So, has evolution (or god, or whatever) equipped Uhd to deal with all – or any – of this? Is it possible that Uhd is hard-wired to care for his baby girl? Or is he doomed to wander the forgotten halls of ineptitude? Doomed to scratch his junk at his cave’s doorstep while his female counterpart handles the dirty, endless, often thankless work of rearing his young? Dr. Small believes there is, in fact, such a thing as paternal instinct. And, according to her, it can be just as strong as the maternal one for which mothers claim renown.

Consider the following excerpts:

“In one study mothers and fathers were wired to chart their heart rate, blood pressure, and skin conductance, and were then shown photographs of babies in various states of emotion – smiling and crying. Physiological measurements showed that the two parents reacted the same, supporting the notion that mothers and fathers have the same biological reactions to their babies.”

And further along in the same section:

“Babies, too, seem to experience little difference in their reactions to their mothers and their fathers. In experiments where babies were monitored for reactions to a mother, a father, and a stranger, babies clearly distinguished the stranger from the parent… but they made little distinction between mother and father. Babies did, when under stress, connect more with mothers; but if everything was calm, they were just as happy to see the father.”

None of this is necessarily shocking: Babies prefer their parents to strangers, and, when distressed, their mothers to their fathers. It is interesting, however, to note that when “everything was calm” that the babies were “just as happy to see the father.” Without delving too deeply into that, and similar, studies, I’m feeling pretty good about my connection to my kid – and the connection he feels toward me. It would seem that mom, dad, and baby are biologically hardwired to connect. That is, Uhd’s cave partner, Uhd, and little baby Udg, are evolutionarily engineered to respond to each other in a synaptic fashion.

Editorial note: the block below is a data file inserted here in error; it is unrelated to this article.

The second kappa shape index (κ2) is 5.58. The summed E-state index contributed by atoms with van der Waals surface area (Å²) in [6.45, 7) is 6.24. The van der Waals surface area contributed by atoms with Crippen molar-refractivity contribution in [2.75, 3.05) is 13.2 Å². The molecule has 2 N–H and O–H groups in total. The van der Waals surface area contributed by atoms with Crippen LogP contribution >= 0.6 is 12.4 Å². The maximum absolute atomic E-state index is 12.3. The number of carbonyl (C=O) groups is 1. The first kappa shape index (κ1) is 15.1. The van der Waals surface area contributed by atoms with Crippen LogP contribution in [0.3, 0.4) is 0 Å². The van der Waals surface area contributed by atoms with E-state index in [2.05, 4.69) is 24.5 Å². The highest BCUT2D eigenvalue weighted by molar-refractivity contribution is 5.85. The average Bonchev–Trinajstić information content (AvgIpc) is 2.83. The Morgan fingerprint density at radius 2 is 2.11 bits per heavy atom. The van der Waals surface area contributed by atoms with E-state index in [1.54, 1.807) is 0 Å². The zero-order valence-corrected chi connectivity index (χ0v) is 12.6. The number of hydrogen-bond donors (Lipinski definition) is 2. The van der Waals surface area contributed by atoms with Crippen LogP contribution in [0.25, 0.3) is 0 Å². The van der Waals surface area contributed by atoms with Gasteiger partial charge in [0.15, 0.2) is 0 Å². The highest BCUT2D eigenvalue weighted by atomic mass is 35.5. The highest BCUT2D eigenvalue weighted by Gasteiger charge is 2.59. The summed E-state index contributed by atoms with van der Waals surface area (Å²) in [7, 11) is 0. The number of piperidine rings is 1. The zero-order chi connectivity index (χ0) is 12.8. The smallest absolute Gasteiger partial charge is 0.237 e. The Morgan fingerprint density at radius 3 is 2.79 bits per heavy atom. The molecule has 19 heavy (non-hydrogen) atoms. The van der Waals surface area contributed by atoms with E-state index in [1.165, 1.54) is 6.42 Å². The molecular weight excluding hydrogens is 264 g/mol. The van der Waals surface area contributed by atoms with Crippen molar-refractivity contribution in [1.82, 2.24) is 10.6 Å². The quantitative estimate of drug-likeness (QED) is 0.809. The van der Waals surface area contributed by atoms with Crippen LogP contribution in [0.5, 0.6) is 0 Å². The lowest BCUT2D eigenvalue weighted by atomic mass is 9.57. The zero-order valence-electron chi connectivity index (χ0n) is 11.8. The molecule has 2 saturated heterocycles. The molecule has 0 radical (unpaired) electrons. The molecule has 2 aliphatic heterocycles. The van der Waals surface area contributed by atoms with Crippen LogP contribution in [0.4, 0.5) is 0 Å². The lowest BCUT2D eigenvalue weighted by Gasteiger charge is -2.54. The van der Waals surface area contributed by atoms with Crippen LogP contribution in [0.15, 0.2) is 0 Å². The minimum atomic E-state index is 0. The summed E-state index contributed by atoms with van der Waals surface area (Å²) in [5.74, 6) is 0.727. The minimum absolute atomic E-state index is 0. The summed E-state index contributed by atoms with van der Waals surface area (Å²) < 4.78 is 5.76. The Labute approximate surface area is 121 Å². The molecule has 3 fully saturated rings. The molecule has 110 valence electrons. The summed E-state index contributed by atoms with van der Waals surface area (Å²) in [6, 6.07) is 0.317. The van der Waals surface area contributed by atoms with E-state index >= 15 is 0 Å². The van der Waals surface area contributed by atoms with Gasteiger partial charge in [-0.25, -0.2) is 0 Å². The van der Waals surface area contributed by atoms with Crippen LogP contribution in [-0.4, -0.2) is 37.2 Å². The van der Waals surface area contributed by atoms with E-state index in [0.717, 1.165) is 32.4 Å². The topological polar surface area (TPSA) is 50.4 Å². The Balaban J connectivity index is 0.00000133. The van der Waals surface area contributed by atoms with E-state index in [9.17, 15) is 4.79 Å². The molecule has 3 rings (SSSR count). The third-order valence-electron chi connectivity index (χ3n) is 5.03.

This “innate connection” may not come as a surprise in an era of “overprotective” parenting, where it can seem like what both parents and children need most is a little more time to simply be, but maybe it should. It should probably surprise us a little, because biparental care (care in which fathers are as actively involved as mothers) is found “in less than 5 percent of mammalian species.” Whaaa? Let’s review that quickly: Less than 5 percent of mammal babies have fathers who help out. And here, “help out”, can mean something as simple as providing warmth or food. Let’s not miss this: Ninety five percent of all the world’s mammals have shitty, absentee fathers. And you thought your dad was lousy.

Now, in all fairness, primates (including humans) happen to top that list, but even so, the list is relatively short. Evolution, it would seem, has opted in 95% of cases (in the mammal world) to let the father off the hook. Still, those 5% include many primates and humans – the most advanced forms of life on the planet. (We might tackle birds later. In fact, I feel like I have to talk about birds at some point in the future – a whopping 90% or more of bird species exhibit paternal care characteristics. If I’m reincarnated, I hope like hell I’m a falcon or sparrow or something with wings.)

Back to our question: Are men primed to behave in a paternalistic manner? Small believes so. She cites studies that point to a father’s “instantaneous connection” with a newborn, and others that report fathers as “having the exact emotions that mothers do upon seeing their newborns” including following the “same sequence of touching the new baby [like mothers], from fingers and toes inward.”

This might not seem like so much, but keep in mind that fields like neuroscience are essentially in their infancy: a LOT of research has not even been thought of yet, let alone conducted. And also, keep in mind that this meager blog of mine is about as far from exhaustive as you can get. I’m happy to present interesting concepts like the one being discussed today, but for authority on such matters, you’ll need to look much deeper. And lastly, there is more to be said on this topic and I have some more articles I’d like to explore. I imagine I’ll explore these in a future post – Something like, Do Monkeys Make Good Fathers? Part 2. The answer to that question, by the way, is ‘yes’ and ‘no’. It all depends on the monkey. Marmosets are great fathers, while Barbary macaques are total assholes.


Small, Meredith F.

1998. Our Babies, Ourselves. New York: Anchor Books